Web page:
In the terminal ileum biopsy, monotonous lymphoid cell proliferation was seen. The lymphocytes were monotonous and composed of large cells with nucleoli (Figure 2A and and2B).2B). Immunohistochemical examination showed positive reactions to CD45, CD20 (Figure 2C), and p53 protein (Figure 2D), but negative reaction to CD3, CD45RO, CD30, and TdT. The Ki67 labeling was 100% (Figure 2E). The author diagnosed it as diffuse large B-cell lymphoma (DLBCL). The patient received eradication of Helicobacter pylori and R-CHOP therapy. The ileal lesion was reduced but stomach lesions were not completely regressed, and multiple follow-up biopsy revealed MALT lymphoma similar to the original biopsy. The patient is now alive 3 years after the first presentation.

Figure 2
A: Histology of the ileal lesion. It consists of diffuse proliferation of large lymphocytes. HE, x40; B: The lymphoid cells are large and show significant nuclear atypia. HE x200; The lymphoid cells are positive for CD20 (C), p53 (D) and Ki-67 antigen ...

Discussion

Different multiple lymphomas in a single person is very rare, to the author's knowledge. A review of the English literature revealed one such case [1]. Tang et al [1] reported gastric MALT lymphoma and duodenal follicular lymphoma in one patient.

The gastric lesion in the present study appears MALT lymphoma [2]. The centrocyte-like cells and monocytoid cells are in favor of MALT lymphoma. Plasma cell differentiation is also compatible with MALT lymphoma. CD3-positive lymphocytes were scattered, but they may be inflammatory cells. The neoplastic lymphoid cells invaded the gland and muscularis mucosa destructively, being compatible with MALT lymphoma. Apparent lymphoepithelial lesions seen in this case are in favor of MALT lymphoma. Immunohistochemically, predominant cells were B-cells, being compatible with B-cell neoplasm. κ-chain predominated over λ-chain, suggesting light chain restriction. Ki67 labeling was 5%, indicating relatively low proliferative activity. Based on these findings, the stomach lesion seems MALT lymphoma. Follow-up biopsies did not show DLBCL transformation of the stomach lesion.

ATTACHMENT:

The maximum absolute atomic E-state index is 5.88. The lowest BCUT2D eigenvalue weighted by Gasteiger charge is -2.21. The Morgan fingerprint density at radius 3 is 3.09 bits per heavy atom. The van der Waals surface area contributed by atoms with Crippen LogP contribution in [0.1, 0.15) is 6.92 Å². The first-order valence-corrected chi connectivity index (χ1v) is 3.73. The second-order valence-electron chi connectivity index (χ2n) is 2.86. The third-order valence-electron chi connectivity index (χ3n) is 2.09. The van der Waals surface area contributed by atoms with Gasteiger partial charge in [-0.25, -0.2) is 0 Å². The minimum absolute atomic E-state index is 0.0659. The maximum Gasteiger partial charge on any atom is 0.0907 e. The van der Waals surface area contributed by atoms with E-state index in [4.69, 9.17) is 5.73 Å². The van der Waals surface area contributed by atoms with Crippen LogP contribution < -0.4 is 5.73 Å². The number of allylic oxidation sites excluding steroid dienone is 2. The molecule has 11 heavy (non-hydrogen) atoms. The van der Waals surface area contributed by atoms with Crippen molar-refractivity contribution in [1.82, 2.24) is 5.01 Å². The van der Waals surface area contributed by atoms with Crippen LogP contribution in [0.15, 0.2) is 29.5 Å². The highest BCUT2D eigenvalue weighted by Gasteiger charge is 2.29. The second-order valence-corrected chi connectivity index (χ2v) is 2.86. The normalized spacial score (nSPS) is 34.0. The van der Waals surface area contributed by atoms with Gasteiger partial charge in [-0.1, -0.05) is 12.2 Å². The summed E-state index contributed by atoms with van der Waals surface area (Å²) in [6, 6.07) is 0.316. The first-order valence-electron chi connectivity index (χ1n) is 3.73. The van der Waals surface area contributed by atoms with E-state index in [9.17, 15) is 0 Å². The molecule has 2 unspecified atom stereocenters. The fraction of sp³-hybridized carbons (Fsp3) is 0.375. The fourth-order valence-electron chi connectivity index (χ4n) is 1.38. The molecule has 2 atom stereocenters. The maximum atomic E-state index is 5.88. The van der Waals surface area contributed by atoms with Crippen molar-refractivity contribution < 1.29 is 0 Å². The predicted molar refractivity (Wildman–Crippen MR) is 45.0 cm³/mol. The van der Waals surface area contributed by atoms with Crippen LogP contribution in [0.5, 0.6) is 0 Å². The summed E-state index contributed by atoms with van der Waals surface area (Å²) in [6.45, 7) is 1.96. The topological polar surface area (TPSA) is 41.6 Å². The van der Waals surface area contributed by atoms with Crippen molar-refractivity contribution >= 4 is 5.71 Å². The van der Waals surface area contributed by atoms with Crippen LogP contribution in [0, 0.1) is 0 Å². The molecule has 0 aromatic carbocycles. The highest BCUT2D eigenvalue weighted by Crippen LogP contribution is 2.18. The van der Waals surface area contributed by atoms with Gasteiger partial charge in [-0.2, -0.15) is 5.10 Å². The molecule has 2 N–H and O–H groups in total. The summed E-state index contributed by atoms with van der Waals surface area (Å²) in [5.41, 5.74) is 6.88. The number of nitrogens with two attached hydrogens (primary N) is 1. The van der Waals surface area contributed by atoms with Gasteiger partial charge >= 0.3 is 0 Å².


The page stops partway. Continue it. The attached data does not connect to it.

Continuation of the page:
In contrast, the ileal lesion is obviously DLBCL [2]. It showed large ulcer, and the histology was composed of large neoplastic B-cells. The positive p53 protein and high Ki-67 labeling (100%) indicates that it was a malignant B-cell tumor different from the gastric MALT lymphoma.

In summary, the author presented double lymphomas in a single patient.

References

1. Tang Z, Jing W, Lindeman N, Harris NL, Ferry JA. One patient, two lymphomas: Simultaneous primary gastric marginal zone lymphoma and primary duodenal follicular lymphoma. Arch Pathol Lab Med. 2004;128:1035–1038. [PubMed]
2. Jaffe ES, Harris NL, Stein H, Vardiman JW, editors. WHO Classification of tumour. Pathology and Genetics of tumors of hematopoietic and lymphoid system. Lyon: IARC Press; 2001.
3. Terada T, Kawaguchi M, Furukawa K, Sekido Y, Osamura Y. Minute mixed ductal-endocrine carcinoma of the pancreas with predominant intraductal growth. Pathol Int. 2002;52:740–746. [PubMed]
4. Terada T, Kawaguchi M. Primary clear cell adenocarcinoma of the peritoneum. Tohoku J Exp Med. 2005;206:271–275. [PubMed]